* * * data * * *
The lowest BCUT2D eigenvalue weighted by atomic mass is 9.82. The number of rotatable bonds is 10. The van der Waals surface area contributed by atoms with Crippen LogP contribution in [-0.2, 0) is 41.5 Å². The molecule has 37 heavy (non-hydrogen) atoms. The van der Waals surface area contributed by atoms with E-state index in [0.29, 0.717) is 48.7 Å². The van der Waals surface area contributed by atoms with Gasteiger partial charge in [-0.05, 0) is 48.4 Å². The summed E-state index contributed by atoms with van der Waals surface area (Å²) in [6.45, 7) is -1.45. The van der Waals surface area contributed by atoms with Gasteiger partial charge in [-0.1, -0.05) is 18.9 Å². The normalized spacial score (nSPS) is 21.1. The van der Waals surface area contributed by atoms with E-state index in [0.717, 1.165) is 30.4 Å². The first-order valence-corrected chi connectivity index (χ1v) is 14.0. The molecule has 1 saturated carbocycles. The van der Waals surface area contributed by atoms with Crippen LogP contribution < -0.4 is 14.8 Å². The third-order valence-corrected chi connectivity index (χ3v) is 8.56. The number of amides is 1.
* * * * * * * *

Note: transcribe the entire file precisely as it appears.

The lowest BCUT2D eigenvalue weighted by atomic mass is 9.82. The number of rotatable bonds is 10. The van der Waals surface area contributed by atoms with Crippen LogP contribution in [-0.2, 0) is 41.5 Å². The molecule has 37 heavy (non-hydrogen) atoms. The van der Waals surface area contributed by atoms with E-state index in [0.29, 0.717) is 48.7 Å². The van der Waals surface area contributed by atoms with Gasteiger partial charge in [-0.05, 0) is 48.4 Å². The summed E-state index contributed by atoms with van der Waals surface area (Å²) in [6.45, 7) is -1.45. The van der Waals surface area contributed by atoms with Gasteiger partial charge in [-0.1, -0.05) is 18.9 Å². The normalized spacial score (nSPS) is 21.1. The van der Waals surface area contributed by atoms with E-state index in [0.717, 1.165) is 30.4 Å². The first-order valence-corrected chi connectivity index (χ1v) is 14.0. The molecule has 1 saturated carbocycles. The van der Waals surface area contributed by atoms with Crippen LogP contribution < -0.4 is 14.8 Å². The third-order valence-corrected chi connectivity index (χ3v) is 8.56. The number of amides is 1.